When it comes to workers compensation, independent contractors are not eligible for benefits. The law in Florida is very clear on this. However, just because your employer has categorized you as an independent contractor, that doesn’t mean they are correct. Even if you have a contract that states you are an independent contractor, that doesn’t mean the work you do qualifies you as an independent contractor. For example, if the company you work for controls your schedule and the work that you do, you may be an employee from a legal perspective. The same is true if your employer pays you through the same payroll system and on the same schedule as their other employees. Our workers’ compensation lawyers in Tampa, Florida will review your work history and see if they can prove you’re an employee rather than an independent contractor.
Can Your Workers Compensation Lawyer in Tampa, Florida Prove You Were an Employee?
Whether you’re approved for workers compensation will depend on whether your Tampa workers comp attorney can prove that you’re actually an employee. To do this, they will have to use the Internal Revenue Service’s 20-factor test. This is the test the IRS uses for determining a worker’s status for tax purposes. For example, the IRS will look to see who pays for your tools and supplies. If the company you’re doing work for pays for these things, your Tampa workers comp attorney will argue that you are an employee and not an independent contractor.
Your Tampa Workers Comp Attorney Will Use the IRS 20-Factor Test
Of course, it wouldn’t make sense to list all 20 of the factors the IRS considers when determining an employee’s status. However, some of the factors included in the test are worth mentioning here. Some of these include the following:
- How long have you been working for the company?
- Did the company provide you with extensive training?
- Who pays for your assistants and other workers?
- Do you handle a lot of on-site tasks?
- Do you have a rigid or flexible schedule?
- Do you work for just one company or several at the same time?
- Do you have the right to fire people or is the company responsible for that?
Once your workers compensation lawyer in Tampa, Florida has a chance to apply the IRS’ 20-factor test, they’ll have a much better idea of whether you can qualify as an employee. Depending on what they find, they may urge you to apply or appeal your workers compensation claim.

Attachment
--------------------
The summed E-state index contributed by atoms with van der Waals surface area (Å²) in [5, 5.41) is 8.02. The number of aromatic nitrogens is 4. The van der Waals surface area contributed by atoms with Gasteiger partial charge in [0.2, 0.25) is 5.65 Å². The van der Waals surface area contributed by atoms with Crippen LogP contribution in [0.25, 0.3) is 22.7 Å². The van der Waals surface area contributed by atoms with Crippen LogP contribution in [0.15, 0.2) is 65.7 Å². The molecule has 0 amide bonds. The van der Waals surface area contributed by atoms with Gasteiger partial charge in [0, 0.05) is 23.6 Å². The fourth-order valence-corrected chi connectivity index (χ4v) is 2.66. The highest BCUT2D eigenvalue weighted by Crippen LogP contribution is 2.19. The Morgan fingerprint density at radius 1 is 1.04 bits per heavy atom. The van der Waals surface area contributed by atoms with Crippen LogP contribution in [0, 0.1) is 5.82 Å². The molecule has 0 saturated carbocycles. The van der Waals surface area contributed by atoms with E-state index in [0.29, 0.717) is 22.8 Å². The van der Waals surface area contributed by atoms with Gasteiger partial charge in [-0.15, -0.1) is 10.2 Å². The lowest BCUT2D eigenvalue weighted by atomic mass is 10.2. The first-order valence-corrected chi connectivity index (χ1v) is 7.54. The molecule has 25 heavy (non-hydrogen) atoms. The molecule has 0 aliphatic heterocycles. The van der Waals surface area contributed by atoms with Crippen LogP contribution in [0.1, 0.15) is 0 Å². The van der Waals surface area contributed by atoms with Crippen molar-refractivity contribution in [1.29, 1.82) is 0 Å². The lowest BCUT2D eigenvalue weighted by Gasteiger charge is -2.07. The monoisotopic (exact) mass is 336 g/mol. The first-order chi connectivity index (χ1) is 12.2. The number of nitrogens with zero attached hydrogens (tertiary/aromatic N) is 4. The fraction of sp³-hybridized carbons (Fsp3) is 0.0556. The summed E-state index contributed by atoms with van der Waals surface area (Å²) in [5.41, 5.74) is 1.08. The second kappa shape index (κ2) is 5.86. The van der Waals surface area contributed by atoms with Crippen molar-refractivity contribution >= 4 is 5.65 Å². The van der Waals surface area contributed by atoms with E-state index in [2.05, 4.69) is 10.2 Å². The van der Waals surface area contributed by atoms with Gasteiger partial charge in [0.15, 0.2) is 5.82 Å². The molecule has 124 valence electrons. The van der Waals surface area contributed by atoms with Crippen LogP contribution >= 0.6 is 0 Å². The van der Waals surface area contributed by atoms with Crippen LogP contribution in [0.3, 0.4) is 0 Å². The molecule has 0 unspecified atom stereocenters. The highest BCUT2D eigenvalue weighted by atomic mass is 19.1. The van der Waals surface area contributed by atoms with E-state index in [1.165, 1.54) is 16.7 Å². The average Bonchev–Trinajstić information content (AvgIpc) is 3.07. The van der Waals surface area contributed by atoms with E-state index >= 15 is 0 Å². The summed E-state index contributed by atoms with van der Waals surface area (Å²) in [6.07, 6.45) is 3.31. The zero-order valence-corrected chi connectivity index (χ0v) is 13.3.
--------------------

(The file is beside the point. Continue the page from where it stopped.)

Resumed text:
Control and Worker Flexibility are Important Factors
Two of the factors that are determinative in a worker’s compensation case are control and flexibility. If someone is a true independent contractor, they would make their own schedule and work when and how they please. They would not have to report to anybody within the company aside from providing updates, as needed, to the owner or executive management team. An employee, on the other hand, would have very little control over these things. They would have to work a full-time schedule like all other employees. They would also be paid on the same schedule as the rest of the staff. In addition, they would have to follow whatever rules and guidelines the company required of them. They would not be able to come and go as they please. Nor would they be able to work for multiple companies as this would interfere with their ability to work a full-time schedule. Your Tampa workers comp attorney will examine these factors to see which side you fall on – employee or independent contractor.
Financial Investment and Responsibility for Expenses Matter Too
Another important factor that the IRS would consider for determining a worker’s employment status is financial responsibility. For example, who is responsible for buying the tools and other supplies needed to do the job? If the company pays for these things, it will lead the IRS to determine you were an employee. The same is true if the company invests in you as a worker. For example, do they allow you to take part in their 401K program and match your contributions? Do they provide you with optional health insurance? Are you able to accrue sick time and vacation time? These are the things your workers compensation lawyer in Tampa, Florida will look at. If they can prove that you are an employee per the 20-factor test, you may become eligible for workers compensation benefits.
Your Workers Compensation Lawyer in Tampa, Florida May Be Able to Help
If you have been denied workers compensation benefits because your employer has classified you as an independent contractor, you should contact our office. There is a fine line between an independent contractor and an employee. As far as the law is concerned, independent contractors are not eligible for workers compensation benefits. However, the Internal Revenue Service has issued a test for determining whether a worker is an employee as opposed to an independent contractor. Our workers’ compensation lawyers in Tampa, Florida are very familiar with this test. We will do whatever we can to demonstrate that, for purposes of workers compensation, you are an employee and, therefore, entitled to benefits.
If you have questions about your own workers’ compensation claim, call our office right away. We offer all new clients a free, initial consultation. This gives you a chance to sit down with a seasoned Tampa workers comp attorney and ask them any questions you may have. It also gives our attorneys a chance to review your case and see if it is worth pursuing. Since the consultation is free, you have nothing to lose. There is a lot on the line here. Qualifying for workers comp benefits can make a huge difference in your life. It can even determine whether you can continue to do the same kind of work going forward. Call today so we can set up a date and time that works for you.